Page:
When listing items on the slides, keep in mind that these items are phrases. They are not sentences. They do not need end punctuation. Sometimes, for effect, I might leave a "?" i.e.: ARE YOU READY?
Pictures. Pictures and clip art can dress up a slide. Make sure that the pictures are crisp and clear in both the slide show version and the print version.
Be careful with pictures that have text in them. You may need to crop out the text if it is undersized. Text in pictures is usually a bad idea. It gets fuzzy. I may not be the right font type. Try to avoid it.Check out these examples and how I tried to fix as much of the trouble as possible.
Here is another example of text in pictures. The guideline is based on the premise of consumable content. If the audience is intended to consume the information, the information must meet certain standards. Whenever possible that standard is "Times New Roman, font size 36. In this example the picture is edited with the text box tool. The fuzzy text is replaced with larger, clear text. Check it out: Before Version, After Version.
Your slides need to work in normal view, slide show, and print. Be careful especially in terms of color contrasts.
Details. Another common problem is when a slide is underutilized. This can happen when there is a lot of blank space on the slide or when slide information is left out in favor of pictures or clip art. The slide needs to be rich in detail within limits. The slides need to have sufficient information on them so that they could stand by themselves without verbal explanation and still convey the proper message to the viewer.
Slide Clutter. Slides can easily become cluttered with items that are not necessary. Usually when working with lists you are looking at phrases not sentences. Consequently, you can eliminate end punctuation and small words like "a" and "the". The slides are guides to the information. They aren't meant to be read word for word. Check out the following examples:
Saving PP slides as pdf file. If you have a PP
file that you want to share with someone and you are concerned about how
the file may change across different versions of the program, you can
save it as a pdf file. What is PDF format?
1. Click the Microsoft Office Button Office button image, point to the arrow next to Save As, and then click PDF or XPS.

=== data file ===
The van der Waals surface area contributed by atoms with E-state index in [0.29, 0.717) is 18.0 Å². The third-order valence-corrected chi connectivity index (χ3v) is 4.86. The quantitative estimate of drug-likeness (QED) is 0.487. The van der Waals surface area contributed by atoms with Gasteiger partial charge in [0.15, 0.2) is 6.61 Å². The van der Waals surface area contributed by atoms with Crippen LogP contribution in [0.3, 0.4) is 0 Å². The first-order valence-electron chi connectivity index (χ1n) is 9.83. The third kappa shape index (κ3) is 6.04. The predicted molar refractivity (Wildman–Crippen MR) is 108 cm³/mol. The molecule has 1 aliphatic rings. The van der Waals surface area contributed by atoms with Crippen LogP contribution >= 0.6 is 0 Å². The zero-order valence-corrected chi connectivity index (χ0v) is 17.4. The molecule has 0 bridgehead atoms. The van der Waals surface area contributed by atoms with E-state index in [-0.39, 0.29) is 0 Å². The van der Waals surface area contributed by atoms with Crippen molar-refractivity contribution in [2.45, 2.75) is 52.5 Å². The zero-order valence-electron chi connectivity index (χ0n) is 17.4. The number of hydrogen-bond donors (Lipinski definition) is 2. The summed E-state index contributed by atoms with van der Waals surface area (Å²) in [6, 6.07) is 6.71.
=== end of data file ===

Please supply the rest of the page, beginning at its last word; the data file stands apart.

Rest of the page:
2. In the File name list, type or select a name for the presentation.
3. Click the Save as type list, click PDF.
4. If you want to open the file immediately after saving it, select the Open file after publishing check box. This check box is available only if you have a PDF reader installed on your computer.
5. Next to Optimize for, do one of the following, depending on whether file size or print quality is more important to you: If the presentation requires high print quality, click Standard (publishing online and printing). If the print quality is less important than file size, click Minimum size (publishing online).
6. To specify various options for the file, click Options. (One of the Options in the drop down menu will be NotePages. ) Click OK.
7. Click Publish.
Must Work in Print. Your slides must work in the print version. Make sure the colors and contrast work. Make sure the text works. Make sure the static versus animated version works. Examples of two versions showing one possible way of solving the problem of presentation version versus print version. Presentation version with dark background and white text. Print version with light background and dark text. Thanks Blair.
AutoShape. An autoshape slide is a series of boxes with text that are integrated into your presentation. I usually design this slide using the shapes under the Drawing Tab. Things to keep in mind. Make sure that the font is Times New Roman. Make sure the color contrast is sufficient. Make sure the font size is sufficient (usually 36, at least 32). Make sure the slide layout uses the "Title Only" theme. Examples: Not getting it done. Getting it done.